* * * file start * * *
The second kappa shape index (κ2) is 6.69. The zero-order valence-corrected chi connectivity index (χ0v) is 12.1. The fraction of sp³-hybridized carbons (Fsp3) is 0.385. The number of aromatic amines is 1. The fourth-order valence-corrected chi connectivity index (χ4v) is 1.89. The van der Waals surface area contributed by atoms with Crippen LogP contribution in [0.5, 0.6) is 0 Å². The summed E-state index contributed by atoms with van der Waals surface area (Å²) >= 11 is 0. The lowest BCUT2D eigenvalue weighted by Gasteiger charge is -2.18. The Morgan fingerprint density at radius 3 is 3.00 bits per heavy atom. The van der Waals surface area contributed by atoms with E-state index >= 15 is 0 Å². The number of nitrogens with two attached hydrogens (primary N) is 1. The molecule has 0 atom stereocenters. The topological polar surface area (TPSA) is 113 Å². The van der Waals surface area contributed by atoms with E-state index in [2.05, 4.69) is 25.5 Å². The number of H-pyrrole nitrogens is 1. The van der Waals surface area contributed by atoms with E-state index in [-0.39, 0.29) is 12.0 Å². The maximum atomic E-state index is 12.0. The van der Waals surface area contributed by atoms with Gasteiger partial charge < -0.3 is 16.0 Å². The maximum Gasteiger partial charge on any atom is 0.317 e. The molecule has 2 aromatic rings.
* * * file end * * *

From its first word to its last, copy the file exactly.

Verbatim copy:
The second kappa shape index (κ2) is 6.69. The zero-order valence-corrected chi connectivity index (χ0v) is 12.1. The fraction of sp³-hybridized carbons (Fsp3) is 0.385. The number of aromatic amines is 1. The fourth-order valence-corrected chi connectivity index (χ4v) is 1.89. The van der Waals surface area contributed by atoms with Crippen LogP contribution in [0.5, 0.6) is 0 Å². The summed E-state index contributed by atoms with van der Waals surface area (Å²) >= 11 is 0. The lowest BCUT2D eigenvalue weighted by Gasteiger charge is -2.18. The Morgan fingerprint density at radius 3 is 3.00 bits per heavy atom. The van der Waals surface area contributed by atoms with E-state index >= 15 is 0 Å². The number of nitrogens with two attached hydrogens (primary N) is 1. The molecule has 0 atom stereocenters. The topological polar surface area (TPSA) is 113 Å². The van der Waals surface area contributed by atoms with E-state index in [2.05, 4.69) is 25.5 Å². The number of H-pyrrole nitrogens is 1. The van der Waals surface area contributed by atoms with E-state index in [-0.39, 0.29) is 12.0 Å². The maximum atomic E-state index is 12.0. The van der Waals surface area contributed by atoms with Gasteiger partial charge < -0.3 is 16.0 Å². The maximum Gasteiger partial charge on any atom is 0.317 e. The molecule has 2 aromatic rings.